orientations manifest themselves in some behaviors and in phenomena that can be seen
with our eyes. We may be able, with training and experience, to see some of these
behaviors, such as body language, different decision-making norms, gestures, and
business etiquette. Outsiders may learn some of the rituals, such as handshakes, or the
correct protocol for answering a telephone call.
However, much of what is programmed into our individual culture is invisible, driven by
deep values and beliefs which are very dif´¬ücult to change or observe, as Figure 9.1 illus-
trates using the iceberg metaphor of culture (90% of an iceberg is submerged and cannot
be seen). Values and beliefs include: good versus bad, ugly versus nice, dirty versus clean,
and rational versus irrational. In every culture these dichotomies are interpreted differently.
While cultural radicals in academe now tend to scorn them, the seminal works of Geert
Hofstede3 and Edward Hall, who ´¬ürst de´¬üned key cultural orientations, have been
essential to a generation of global travelers, business people, and virtual team mem-
bers. In this section we summarize nine orientations formulated by Hofstede, Hall and
other social scientists (there are still more cultural orientations and these can be found
in many books about cross-cultural communication).4
177 Dealing with cross-cultural issues
Table 9.1 Power orientation index
Country orientation index Remarks
Israel 13 Hierarchy is less important
The Netherlands 38
Hong Kong 68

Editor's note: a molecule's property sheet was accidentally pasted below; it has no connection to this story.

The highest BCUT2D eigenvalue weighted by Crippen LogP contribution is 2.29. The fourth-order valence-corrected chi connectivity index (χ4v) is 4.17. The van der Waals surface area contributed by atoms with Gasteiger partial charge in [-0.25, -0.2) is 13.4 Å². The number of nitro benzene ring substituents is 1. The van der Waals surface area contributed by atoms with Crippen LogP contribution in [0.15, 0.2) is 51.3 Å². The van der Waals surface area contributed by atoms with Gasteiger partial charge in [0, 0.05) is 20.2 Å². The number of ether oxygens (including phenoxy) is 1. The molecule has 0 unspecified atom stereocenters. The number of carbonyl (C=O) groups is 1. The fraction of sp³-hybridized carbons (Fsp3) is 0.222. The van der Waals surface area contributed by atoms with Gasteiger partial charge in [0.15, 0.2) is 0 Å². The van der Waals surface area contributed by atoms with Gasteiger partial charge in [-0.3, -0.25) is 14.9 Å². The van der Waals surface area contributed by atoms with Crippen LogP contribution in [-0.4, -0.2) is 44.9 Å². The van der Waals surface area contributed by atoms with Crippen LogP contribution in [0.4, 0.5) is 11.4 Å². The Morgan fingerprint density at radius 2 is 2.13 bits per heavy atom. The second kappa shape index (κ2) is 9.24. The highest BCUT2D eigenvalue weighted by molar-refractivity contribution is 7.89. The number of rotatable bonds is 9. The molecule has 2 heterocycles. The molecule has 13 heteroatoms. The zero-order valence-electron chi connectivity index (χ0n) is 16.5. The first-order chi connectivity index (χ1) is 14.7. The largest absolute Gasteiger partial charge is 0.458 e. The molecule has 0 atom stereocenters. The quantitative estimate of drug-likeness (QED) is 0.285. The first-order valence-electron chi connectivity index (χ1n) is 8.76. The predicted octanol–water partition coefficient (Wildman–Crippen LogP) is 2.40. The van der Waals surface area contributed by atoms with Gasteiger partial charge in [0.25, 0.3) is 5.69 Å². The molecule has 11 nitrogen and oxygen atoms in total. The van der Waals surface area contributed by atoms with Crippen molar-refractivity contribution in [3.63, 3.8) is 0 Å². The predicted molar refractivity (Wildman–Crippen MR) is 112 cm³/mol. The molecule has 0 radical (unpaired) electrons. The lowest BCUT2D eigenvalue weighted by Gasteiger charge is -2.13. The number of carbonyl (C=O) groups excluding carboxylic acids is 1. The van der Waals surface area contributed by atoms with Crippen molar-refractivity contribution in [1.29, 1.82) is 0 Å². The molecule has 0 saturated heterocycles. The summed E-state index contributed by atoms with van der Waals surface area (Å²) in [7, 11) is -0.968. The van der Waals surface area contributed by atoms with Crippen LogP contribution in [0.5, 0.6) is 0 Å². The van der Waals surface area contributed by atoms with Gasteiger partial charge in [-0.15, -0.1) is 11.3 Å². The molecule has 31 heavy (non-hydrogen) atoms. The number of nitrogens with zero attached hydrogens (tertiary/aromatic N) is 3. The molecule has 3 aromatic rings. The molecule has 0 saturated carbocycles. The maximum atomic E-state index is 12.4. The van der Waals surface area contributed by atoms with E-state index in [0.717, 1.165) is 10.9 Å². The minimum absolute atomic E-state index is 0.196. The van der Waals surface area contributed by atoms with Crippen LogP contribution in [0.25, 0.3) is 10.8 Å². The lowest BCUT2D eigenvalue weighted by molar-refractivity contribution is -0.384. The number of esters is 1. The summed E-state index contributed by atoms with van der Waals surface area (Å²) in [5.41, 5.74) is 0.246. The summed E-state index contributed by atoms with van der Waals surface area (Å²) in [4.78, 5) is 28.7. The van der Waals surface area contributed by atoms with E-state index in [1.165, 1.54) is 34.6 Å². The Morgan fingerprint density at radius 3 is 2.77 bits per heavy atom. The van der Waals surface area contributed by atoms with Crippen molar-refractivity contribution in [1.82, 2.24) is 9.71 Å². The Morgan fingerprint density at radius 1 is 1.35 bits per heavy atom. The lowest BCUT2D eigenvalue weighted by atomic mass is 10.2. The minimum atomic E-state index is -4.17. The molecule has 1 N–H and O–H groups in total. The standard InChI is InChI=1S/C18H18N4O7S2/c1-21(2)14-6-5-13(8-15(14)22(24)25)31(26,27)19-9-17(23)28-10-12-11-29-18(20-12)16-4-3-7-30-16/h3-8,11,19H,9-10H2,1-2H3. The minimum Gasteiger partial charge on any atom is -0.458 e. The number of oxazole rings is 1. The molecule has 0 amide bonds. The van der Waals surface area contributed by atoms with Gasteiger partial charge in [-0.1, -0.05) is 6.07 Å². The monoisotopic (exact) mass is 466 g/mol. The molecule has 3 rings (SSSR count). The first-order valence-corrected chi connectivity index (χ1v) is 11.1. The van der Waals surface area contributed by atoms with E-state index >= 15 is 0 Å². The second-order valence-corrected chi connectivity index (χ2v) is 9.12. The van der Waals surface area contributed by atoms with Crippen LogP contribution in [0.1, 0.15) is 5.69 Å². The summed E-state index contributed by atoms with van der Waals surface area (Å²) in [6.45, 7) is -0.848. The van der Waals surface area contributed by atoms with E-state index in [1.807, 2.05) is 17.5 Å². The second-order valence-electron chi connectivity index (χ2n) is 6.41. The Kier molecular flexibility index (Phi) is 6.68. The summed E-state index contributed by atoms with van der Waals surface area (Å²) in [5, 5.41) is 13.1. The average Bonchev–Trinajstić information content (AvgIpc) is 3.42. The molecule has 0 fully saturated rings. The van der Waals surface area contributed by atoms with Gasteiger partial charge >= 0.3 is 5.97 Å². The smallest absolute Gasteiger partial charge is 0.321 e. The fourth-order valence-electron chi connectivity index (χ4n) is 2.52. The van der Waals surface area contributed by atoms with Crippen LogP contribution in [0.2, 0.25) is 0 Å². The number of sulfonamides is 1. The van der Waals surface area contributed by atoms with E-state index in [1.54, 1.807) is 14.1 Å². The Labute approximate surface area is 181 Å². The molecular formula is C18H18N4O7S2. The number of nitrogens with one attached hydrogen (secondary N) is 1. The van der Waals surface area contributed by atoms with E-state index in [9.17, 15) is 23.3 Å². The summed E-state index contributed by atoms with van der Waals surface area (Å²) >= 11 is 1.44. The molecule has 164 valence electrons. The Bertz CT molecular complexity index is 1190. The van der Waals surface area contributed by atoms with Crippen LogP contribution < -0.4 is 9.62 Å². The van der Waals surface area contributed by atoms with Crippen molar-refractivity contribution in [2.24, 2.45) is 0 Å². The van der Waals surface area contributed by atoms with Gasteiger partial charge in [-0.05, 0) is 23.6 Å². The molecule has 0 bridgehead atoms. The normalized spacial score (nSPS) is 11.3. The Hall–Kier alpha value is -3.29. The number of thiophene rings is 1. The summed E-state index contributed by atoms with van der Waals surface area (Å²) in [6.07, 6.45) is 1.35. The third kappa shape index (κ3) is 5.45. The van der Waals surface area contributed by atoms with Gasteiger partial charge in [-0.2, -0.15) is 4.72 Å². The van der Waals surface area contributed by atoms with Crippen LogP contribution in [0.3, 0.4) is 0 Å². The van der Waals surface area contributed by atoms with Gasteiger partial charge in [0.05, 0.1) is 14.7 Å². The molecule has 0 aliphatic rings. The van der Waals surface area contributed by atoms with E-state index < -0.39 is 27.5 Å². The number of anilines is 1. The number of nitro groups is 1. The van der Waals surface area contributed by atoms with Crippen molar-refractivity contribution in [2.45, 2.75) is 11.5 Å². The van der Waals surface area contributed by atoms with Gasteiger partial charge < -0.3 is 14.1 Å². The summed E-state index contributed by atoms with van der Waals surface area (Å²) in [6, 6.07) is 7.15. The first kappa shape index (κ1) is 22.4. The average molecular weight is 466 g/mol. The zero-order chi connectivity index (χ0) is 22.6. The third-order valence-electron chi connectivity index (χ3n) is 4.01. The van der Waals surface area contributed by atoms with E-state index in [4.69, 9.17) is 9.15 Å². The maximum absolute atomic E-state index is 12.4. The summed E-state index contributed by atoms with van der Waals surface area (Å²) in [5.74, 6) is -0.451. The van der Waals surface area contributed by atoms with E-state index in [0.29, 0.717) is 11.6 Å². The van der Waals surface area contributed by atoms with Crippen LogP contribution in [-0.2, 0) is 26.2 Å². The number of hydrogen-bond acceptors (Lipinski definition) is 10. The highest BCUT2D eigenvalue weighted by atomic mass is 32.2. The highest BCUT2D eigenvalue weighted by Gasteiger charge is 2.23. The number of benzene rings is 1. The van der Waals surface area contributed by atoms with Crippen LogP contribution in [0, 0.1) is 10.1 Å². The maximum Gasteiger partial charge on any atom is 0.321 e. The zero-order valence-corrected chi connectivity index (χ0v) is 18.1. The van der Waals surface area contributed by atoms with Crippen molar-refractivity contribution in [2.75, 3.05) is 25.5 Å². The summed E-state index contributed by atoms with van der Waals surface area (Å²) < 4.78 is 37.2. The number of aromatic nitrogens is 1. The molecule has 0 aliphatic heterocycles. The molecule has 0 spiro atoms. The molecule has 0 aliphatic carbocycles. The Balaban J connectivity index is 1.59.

West Africa 77
Russia 95 Hierarchy is very important
This is one of the most important orientations in the business context. It expresses oneÔÇ™s
emotional distance from subordinates and superiors. High-power orientation cultures
tend to have more autocratic managers, while low power orientation cultures use par-
ticipatory and consultative management styles. A subset of HofstedeÔÇ™s rankings for
this orientation appears in Table 9.1. Individuals from high power orientation cultures
are less likely to express disagreement with their managers, are less likely to be forth-
coming online, and are more comfortable with an autocratic/paternalistic decision-
making style. Managing in these cultures requires more authoritative communication.
Since feedback in such cultures is not forthcoming, one has to develop informal rela-
tionships for feedback or, as we learned from numerous offshore collaborations with
India, to train Indian employees to be more forthcoming (see the two case studies
about India later in this chapter).
This is often referred to as individualism versus collectivism. This cultural orientation
answers the question: How do you see yourself ´¬ürst and foremost ÔÇ“ as an individual, or
as part of a larger group? (see Table 9.2 for rankings). People from individualist cultures
have a high desire for personal freedom, privacy, personal time, and personal chal-
lenges. They are expected to look out for themselves. There is higher regard for
assertiveness and confrontation in work situations. There seems to be a strong correla-
tion between wealth and individualism. Wealthy nations are much more individualistic,
and as nations have become well-off their middle and upper classes rapidly assimilate
individualistic orientations. Such is the case, with some quali´¬ücations, with IndiaÔÇ™s
new class of software professionals.
178 Managerial competency
Table 9.2 Relationship orientation index
Country orientation index Remarks
USA 91 Highly individualistic
The Netherlands 80
Hong Kong 25
West Africa 20
Indonesia 14 Highly collectivistic
For collectivists group harmony is more important than personal ambition. The group